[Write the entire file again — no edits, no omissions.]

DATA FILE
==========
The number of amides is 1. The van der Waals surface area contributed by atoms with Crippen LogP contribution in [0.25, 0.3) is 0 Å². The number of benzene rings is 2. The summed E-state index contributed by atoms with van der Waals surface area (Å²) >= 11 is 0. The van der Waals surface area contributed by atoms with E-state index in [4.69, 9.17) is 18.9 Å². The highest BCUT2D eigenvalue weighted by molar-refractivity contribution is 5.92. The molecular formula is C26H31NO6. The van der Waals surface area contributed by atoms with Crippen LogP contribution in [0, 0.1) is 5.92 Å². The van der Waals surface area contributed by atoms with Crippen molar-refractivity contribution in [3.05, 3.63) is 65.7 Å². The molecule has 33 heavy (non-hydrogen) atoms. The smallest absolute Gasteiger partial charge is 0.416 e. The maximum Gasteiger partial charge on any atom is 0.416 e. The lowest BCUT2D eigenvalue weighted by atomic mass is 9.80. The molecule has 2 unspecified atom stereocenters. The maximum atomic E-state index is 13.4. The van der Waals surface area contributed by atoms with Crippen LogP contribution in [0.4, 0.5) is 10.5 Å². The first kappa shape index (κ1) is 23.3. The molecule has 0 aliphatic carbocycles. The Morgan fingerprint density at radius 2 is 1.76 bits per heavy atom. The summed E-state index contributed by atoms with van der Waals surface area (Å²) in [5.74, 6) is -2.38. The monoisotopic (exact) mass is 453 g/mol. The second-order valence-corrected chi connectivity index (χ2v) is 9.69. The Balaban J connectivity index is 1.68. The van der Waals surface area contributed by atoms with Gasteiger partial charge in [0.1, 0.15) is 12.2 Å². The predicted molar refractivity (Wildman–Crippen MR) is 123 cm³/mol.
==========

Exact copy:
The number of amides is 1. The van der Waals surface area contributed by atoms with Crippen LogP contribution in [0.25, 0.3) is 0 Å². The number of benzene rings is 2. The summed E-state index contributed by atoms with van der Waals surface area (Å²) >= 11 is 0. The van der Waals surface area contributed by atoms with E-state index in [4.69, 9.17) is 18.9 Å². The highest BCUT2D eigenvalue weighted by molar-refractivity contribution is 5.92. The molecular formula is C26H31NO6. The van der Waals surface area contributed by atoms with Crippen LogP contribution in [0, 0.1) is 5.92 Å². The van der Waals surface area contributed by atoms with Crippen molar-refractivity contribution in [3.05, 3.63) is 65.7 Å². The molecule has 33 heavy (non-hydrogen) atoms. The smallest absolute Gasteiger partial charge is 0.416 e. The maximum Gasteiger partial charge on any atom is 0.416 e. The lowest BCUT2D eigenvalue weighted by atomic mass is 9.80. The molecule has 2 unspecified atom stereocenters. The maximum atomic E-state index is 13.4. The van der Waals surface area contributed by atoms with Crippen LogP contribution in [0.4, 0.5) is 10.5 Å². The first kappa shape index (κ1) is 23.3. The molecule has 0 aliphatic carbocycles. The Morgan fingerprint density at radius 2 is 1.76 bits per heavy atom. The summed E-state index contributed by atoms with van der Waals surface area (Å²) in [5.74, 6) is -2.38. The monoisotopic (exact) mass is 453 g/mol. The second-order valence-corrected chi connectivity index (χ2v) is 9.69. The Balaban J connectivity index is 1.68. The van der Waals surface area contributed by atoms with Gasteiger partial charge in [0.1, 0.15) is 12.2 Å². The predicted molar refractivity (Wildman–Crippen MR) is 123 cm³/mol.